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Hoffmann, R. A wiki for the life sciences where authorship matters. Nature Genetics (2008)

Evidence for two cholesterol ester hydrolases in human cerebrospinal fluid.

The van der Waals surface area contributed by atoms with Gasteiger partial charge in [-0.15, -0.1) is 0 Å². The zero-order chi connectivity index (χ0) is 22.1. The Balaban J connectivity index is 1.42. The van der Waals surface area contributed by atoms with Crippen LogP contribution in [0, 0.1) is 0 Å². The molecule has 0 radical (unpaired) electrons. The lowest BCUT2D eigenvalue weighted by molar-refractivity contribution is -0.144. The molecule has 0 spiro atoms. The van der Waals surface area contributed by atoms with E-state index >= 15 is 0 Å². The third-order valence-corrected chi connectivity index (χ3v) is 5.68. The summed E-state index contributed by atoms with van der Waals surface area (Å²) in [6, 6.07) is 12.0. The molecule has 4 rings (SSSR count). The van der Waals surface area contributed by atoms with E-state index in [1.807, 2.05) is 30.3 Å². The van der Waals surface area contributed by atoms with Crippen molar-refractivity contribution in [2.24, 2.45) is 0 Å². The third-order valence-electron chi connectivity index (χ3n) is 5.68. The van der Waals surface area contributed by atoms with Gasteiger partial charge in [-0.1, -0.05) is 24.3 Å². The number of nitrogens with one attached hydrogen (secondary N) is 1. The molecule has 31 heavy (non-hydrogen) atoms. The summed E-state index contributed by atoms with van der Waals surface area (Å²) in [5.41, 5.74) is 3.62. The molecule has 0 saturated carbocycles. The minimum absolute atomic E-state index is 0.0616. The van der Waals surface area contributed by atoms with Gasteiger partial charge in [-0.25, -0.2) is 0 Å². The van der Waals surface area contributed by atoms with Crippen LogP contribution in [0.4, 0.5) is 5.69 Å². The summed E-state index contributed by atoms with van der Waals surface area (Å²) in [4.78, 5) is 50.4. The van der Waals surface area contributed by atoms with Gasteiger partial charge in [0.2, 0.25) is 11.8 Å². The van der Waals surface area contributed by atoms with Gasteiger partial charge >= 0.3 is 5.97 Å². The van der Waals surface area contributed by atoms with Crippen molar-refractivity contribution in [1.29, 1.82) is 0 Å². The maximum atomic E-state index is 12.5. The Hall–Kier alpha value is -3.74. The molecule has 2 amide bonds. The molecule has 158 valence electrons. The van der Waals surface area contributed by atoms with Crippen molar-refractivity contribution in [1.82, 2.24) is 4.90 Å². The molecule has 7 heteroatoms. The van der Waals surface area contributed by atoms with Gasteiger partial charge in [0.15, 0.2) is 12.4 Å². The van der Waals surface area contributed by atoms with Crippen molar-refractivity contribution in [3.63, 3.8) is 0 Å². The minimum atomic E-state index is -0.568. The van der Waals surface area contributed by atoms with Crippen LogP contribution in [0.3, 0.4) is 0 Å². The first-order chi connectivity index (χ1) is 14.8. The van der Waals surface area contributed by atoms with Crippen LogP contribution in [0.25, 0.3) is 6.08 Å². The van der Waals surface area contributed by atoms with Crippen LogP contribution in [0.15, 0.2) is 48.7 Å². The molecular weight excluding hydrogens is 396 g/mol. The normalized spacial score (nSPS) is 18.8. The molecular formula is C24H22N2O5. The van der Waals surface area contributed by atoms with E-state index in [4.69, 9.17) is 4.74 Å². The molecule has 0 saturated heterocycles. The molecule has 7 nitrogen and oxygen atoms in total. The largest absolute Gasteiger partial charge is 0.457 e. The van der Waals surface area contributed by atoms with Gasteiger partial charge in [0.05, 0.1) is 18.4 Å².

In the present study, the properties, such as pH optima, detergent requirement, and effects of various lipids, of cholesterol ester hydrolase in human cerebrospinal fluid (CSF) were examined, and the activity levels of the enzyme in CSF from multiple sclerosis ( MS) patients and non- MS individuals were compared. Our data indicate that the enzyme in CSF exhibits two pH optima: pH 6.0 in the presence of Triton X-100 and pH 7.0 in the presence of sodium taurocholate. Both phosphatidylethanolamine (PE) and phosphatidylserine (PS) enhanced the hydrolase activity at pH 6. 0. The activity at pH 7.0, on the other hand, was enhanced slightly in the presence of PE but was inhibited in the presence of PS. These data suggest the presence of two cholesterol ester hydrolases in CSF and also indicate that the activity at pH 6.0 may be due to microsomal enzyme in brain and that at pH 7.0 may be due to myelin enzyme. The hydrolase activity at pH 7.0 was significantly lower in CSF from MS patients. The activity at pH 6.0 in CSF from MS and non- MS patients, however, did not differ significantly. This indicates that the reduction in pH 7.0 hydrolase activity in CSF may be related to demyelination.[1]


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